2. Force rank your current priorities (create the order that you believe you are presently working under)
    1. Everything cannot be equal
      1. Quality (call quality, defect management, complaints, customer incident surveys)
      2. Cost (AHT, service levels, cost per X, expenses, utilization, occupancy)
      3. Time (are new product releases critical? Service availability?)
      4. Risk (regulatory/legal, credit, reputational)
    2. Make sure you have accurate differentials – use an entire 1-5 scale
  3. Have an honest, direct conversation with senior management about what is the most important priority, what is the second most important priority, and so on.

Now that you have your direction, you need to determine what you are going to change. (Hint: don’t limit yourself to the base of the box, work the edges. Read Seth Godin’s Linchpin for more on that subject.)

  • People – Do you have the right people in the right places to succeed? Do you need to reorganize? How would you incent people to deliver your priority? What do you need to communicate to your associates?
  • Process – What processes would you change? What metrics would you highlight? What dashboard items need to change?
  • Systems – How can you leverage your technical solutions to maximize your priorities? Are you able to walk your talk? Or do you need to change your talk?

Guest Writer Bio: Michael Pace is the Director of Customer Support for Constant Contact’s award winning Customer Support Department and on the Board of Directors for the North East Contact Center Forum. You can connect with him via LinkedIn or follow him on Twitter.

Image Credit: Joe

When Providing Customer Service, Give an Oscar-worthy Performance

Red CarpetSometimes it takes an award-winning performance to provide excellent customer care, especially when problems are weighing on your mind. Maybe you’re dealing with the turmoil of having your credit card stolen. Perhaps your daughter failed a class or your partner forgot your birthday. You can do your absolute best to put the concerns of your personal life aside at work, but it’s so challenging to stay in a positive mindset when you come face-to-face with a crabby, complaining customer.

How do you hold it together when you feel like falling apart?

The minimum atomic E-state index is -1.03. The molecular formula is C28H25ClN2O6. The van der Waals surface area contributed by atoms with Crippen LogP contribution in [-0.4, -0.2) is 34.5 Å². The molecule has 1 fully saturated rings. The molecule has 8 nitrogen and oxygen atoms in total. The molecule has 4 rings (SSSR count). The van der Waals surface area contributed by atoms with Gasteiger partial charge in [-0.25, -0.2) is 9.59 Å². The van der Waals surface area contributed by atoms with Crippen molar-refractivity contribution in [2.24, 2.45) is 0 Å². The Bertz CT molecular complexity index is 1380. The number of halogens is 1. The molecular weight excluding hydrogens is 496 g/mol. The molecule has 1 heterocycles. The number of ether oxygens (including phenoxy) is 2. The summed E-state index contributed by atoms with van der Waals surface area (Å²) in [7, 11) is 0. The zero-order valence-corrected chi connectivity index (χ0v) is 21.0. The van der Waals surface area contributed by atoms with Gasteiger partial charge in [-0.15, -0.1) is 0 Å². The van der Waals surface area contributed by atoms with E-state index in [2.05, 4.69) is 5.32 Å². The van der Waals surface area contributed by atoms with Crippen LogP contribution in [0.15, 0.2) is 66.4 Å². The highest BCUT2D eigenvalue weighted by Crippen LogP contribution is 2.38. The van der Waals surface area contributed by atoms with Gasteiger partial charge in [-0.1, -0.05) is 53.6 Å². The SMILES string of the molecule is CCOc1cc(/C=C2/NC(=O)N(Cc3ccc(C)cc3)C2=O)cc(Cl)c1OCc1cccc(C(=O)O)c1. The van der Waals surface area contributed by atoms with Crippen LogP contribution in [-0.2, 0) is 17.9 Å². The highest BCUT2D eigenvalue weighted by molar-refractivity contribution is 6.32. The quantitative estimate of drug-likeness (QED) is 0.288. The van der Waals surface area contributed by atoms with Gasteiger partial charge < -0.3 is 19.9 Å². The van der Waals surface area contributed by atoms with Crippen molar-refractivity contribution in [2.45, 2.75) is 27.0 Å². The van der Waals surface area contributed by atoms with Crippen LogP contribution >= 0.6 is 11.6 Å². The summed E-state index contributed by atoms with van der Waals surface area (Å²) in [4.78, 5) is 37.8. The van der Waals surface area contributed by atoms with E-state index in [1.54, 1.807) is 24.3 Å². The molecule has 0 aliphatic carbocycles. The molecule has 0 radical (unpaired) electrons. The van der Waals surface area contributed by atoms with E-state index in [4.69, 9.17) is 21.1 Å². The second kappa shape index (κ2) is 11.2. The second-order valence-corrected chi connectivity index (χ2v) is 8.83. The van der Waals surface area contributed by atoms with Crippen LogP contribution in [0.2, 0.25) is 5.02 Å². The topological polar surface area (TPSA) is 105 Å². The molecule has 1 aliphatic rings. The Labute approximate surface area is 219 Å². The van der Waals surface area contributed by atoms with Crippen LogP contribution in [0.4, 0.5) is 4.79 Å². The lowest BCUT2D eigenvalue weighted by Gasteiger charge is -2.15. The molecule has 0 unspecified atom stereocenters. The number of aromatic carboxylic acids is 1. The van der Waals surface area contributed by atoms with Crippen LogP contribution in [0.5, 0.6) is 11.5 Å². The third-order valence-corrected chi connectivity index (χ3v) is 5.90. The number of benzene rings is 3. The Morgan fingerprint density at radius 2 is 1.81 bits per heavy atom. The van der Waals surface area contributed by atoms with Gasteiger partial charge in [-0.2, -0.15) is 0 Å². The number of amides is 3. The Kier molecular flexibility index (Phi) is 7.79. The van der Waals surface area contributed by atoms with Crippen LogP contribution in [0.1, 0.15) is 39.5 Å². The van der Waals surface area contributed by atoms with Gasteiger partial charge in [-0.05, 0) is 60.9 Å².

Just ask the employees at Preston Wynne Spa, a successful company featured in chapter 7 of “Who’s Your Gladys?” This high end spa’s CEO Peggy Wynne Borgman and her staff have adapted the advice of my dear friend Holly Stiel, who recommends viewing the start of a workday like the start of a performance.

Customer service expert Holly Stiel recommends viewing the start of a workday like the start of a performance.

“Your uniform is your service costume, and your workplace is the stage. To give great service, it’s helpful to consider yourself an actor playing a role with as much sincerity as possible,” Holly advises. She encourages everyone to make a conscious choice about how to “act” within the service provider role.

This got me thinking about my expectations as a customer. When I go to the movies, I expect the actors to give a captivating performance. I enjoy watching the leading man woo his love interest. It could very well be that in “real life,” the actor is going through a bitter divorce. It simply wouldn’t work to bring his personal problems into his leading man role.

Mo’Nique won an Oscar last night playing the part of Mary Jones from the movie Precious. She embodied the challenging role of a criminally abusive mother and was fully present in her performance. As a performing artist, she brought a highly challenging role to life.

Imagine yourself bringing the role of a caring customer service provider to life.

Have you ever noticed that when you say you believe something to be true, you’re sometimes tested? I believe that customer service is more than a skill, it’s an art. I was tested a few weeks ago. I was booked to fly to Wisconsin. Even though my husband and son suffered with a stomach virus for four days the week before, I stayed healthy, until 4 a.m. the morning of my flight.

I honestly didn’t know how I was going to get on that plane, let alone lead a workshop for managers AND a customer service keynote the following day. At 6 a.m., I called my coauthor Lori Jo Vest and told her, “I’m sick!” Thank God for Lori! She helped me to step into the role of service provider and do what was best for our client, who was bringing together 150 employees to see me for their annual event. The company had bought a book for everyone too, so finding a replacement speaker was out of the question. I made a call to my doctor, convinced him to prescribe something that would help, and was on the plane by 10 a.m.

As strange as it might sound, I believe it wasn’t as much the medicine that got me through as it was the mindset. I chose to BE an enthusiastic, attentive presenter and somehow, despite a stomach virus, I was.

Guest Writer Bio: Marilyn Suttle is the co-author of the best-selling customer service book, “Who’s Your Gladys? How to Turn Even the Most Difficult Customer into Your Biggest Fan.” She is president of Suttle Enterprises, a training firm through which she has taught thousands across the country how to have happier, more productive relationships with customers, coworkers, and even their children. For more information, visit: www.whosyourgladys.com.

photo credit: Eva Cristescu